• 27. 5. Introduction to Ontologies 5.5. Linked Data DBpedia Extracting structured data from Wikipedia @prefix dbpedia <http://dbpedia.org/resource/>. @prefix dbterm <http://dbpedia.org/property/>. dbpedia:Amsterdam dbterm:officialName "Amsterdam" ; dbterm:longd "4" ; dbterm:longm "53" ; dbterm:longs "32" ; dbterm:website <http://www.amsterdam.nl> ; dbterm:populationUrban "1364422" ; dbterm:areaTotalKm "219" ; dbterm:hometown 2_Unlimited ; dbterm:location Anne_Frank_House ; ... New entry points (resources) Semantic Web ::: Serge Linckels, 2013 ::: www.linckels.lu ::: serge@linckels.lu
  • 28. 5. Introduction to Ontologies 5.5. Linked Data DBpedia Automatic links among open datasets <http://dbpedia.org/resource/Amsterdam> owl:sameAs <http://rdf.freebase.com/ns/...> ; owl:sameAs <http://sws.geonames.org/2759793> ; ... <http://sws.geonames.org/2759793> owl:sameAs <http://dbpedia.org/resource/Amsterdam> wgs84_pos:lat “52.3666667” ; wgs84_pos:long “4.8833333” ; geo:inCountry <http://www.geonames.org/countries/#NL> ; ... Semantic Web ::: Serge Linckels, 2013 ::: www.linckels.lu ::: serge@linckels.lu
  • 29. 5. Introduction to Ontologies 5.5. Linked Data Semantic Web ::: Serge Linckels, 2013 ::: www.linckels.lu ::: serge@linckels.lu
  • 30. 5. Introduction to Ontologies 5.5. Linked Data Music ontology Semantic Web ::: Serge Linckels, 2013 ::: www.linckels.lu ::: serge@linckels.lu
  • 31. 5. Introduction to Ontologies 5.5. Linked Data Music ontology New entry points (resources) Semantic Web ::: Serge Linckels, 2013 ::: www.linckels.lu ::: serge@linckels.lu
  • 32. 5. Introduction to Ontologies 5.5. Linked Data Music ontology Semantic Web ::: Serge Linckels, 2013 ::: www.linckels.lu ::: serge@linckels.lu
  • 33. 5. Introduction to Ontologies 5.5. Linked Data Slideshare ! False positive ! (I promise) Semantic Web ::: Serge Linckels, 2013 ::: www.linckels.lu ::: serge@linckels.lu
  • 34. 5. Introduction to Ontologies 5.5. Linked Data Slideshare Semantic Web ::: Serge Linckels, 2013 ::: www.linckels.lu ::: serge@linckels.lu
  • 35. 5. Introduction to Ontologies 5.5. Linked Data Linked Data – putting it all together Semantic Web ::: Serge Linckels, 2013 ::: www.linckels.lu ::: serge@linckels.lu
  • 36. 5. Introduction to Ontologies 5.5. Linked Data Linked Data – putting it all together Search Engines Sindice Amazon EC2 Marbles Engine HTTP GET Shared Cache FalconS Linked Data on the Web Semantic Web ::: Serge Linckels, 2013 ::: www.linckels.lu ::: serge@linckels.lu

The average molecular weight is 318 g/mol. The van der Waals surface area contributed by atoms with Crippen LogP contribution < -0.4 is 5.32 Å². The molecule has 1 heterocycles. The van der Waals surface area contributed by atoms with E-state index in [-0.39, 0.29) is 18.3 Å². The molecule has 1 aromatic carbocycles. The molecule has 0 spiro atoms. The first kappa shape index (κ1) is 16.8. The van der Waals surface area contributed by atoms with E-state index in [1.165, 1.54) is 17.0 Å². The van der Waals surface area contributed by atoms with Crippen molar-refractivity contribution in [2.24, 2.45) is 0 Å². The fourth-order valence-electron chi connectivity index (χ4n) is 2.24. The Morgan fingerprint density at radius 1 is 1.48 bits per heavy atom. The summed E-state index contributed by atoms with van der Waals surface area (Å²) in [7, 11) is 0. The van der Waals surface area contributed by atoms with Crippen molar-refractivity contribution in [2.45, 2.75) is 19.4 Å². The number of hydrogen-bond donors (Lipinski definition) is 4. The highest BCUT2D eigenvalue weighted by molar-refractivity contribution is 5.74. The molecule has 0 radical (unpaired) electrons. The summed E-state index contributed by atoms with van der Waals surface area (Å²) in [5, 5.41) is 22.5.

• 37. 5. Introduction to Ontologies 5.6. Ontology Tools Example: OntoEdit Supports F-Logic, RDF-Schema and OIL Interface to the F-Logic Inference Engine and FaCT http://www.ontoknowledge.org/tools/ontoedit.shtml Semantic Web ::: Serge Linckels, 2013 ::: www.linckels.lu ::: serge@linckels.lu 37
  • 38. 5. Introduction to Ontologies 5.6. Ontology Tools Example: Protégé The Protégé platform supports two main ways of modeling ontologies via the Protégé-Frames and Protégé-OWL editors Protégé ontologies can be exported into a variety of formats including RDF(S), OWL, and XML Schema Java Application; multiple plug-ins available Interfaces to different reasoners http://protege.stanford.edu/ Semantic Web ::: Serge Linckels, 2013 ::: www.linckels.lu ::: serge@linckels.lu 38
  • 39. 5. Introduction to Ontologies Example: Protégé create the classes of the taxonomy create properties that are related to another class (range) create properties that have literal values create instances of classes and properties Semantic Web ::: Serge Linckels, 2013 ::: www.linckels.lu ::: serge@linckels.lu 39
  • 40. 5. Introduction to Ontologies 5.6. Ontology Tools Others WebOnto : http://kmi.open.ac.uk/projects/webonto/ OilEd : http://oiled.man.ac.uk/ Integrated Ontology Development Environment : http://www.ontologyworks.com/ LinKFactory Workbench : http://www.landc.be/ SymOntos : http:www.symontos.org Many others, e.g., http://xml.com/2002/11/06/Ontology_Editor_Survey.html Semantic Web ::: Serge Linckels, 2013 ::: www.linckels.lu ::: serge@linckels.lu 40
  • 41. 5. Introduction to Ontologies 5.7. References E-Librarian Service User-Friendly Semantic Search in Digital Libraries Serge Linckels, Christoph Meinel Ontologies: A Silver Bullet for Knowledge Management and Electronic Commerce Dieter Fensel Handbook on Ontologies Steffen Staab, Rudi Studer Foundations of Semantic Web Technologies Pascal Hitzler, Markus Krötzsch, Sebastian Rudolph Semantic Web ::: Serge Linckels, 2013 ::: www.linckels.lu ::: serge@linckels.lu 41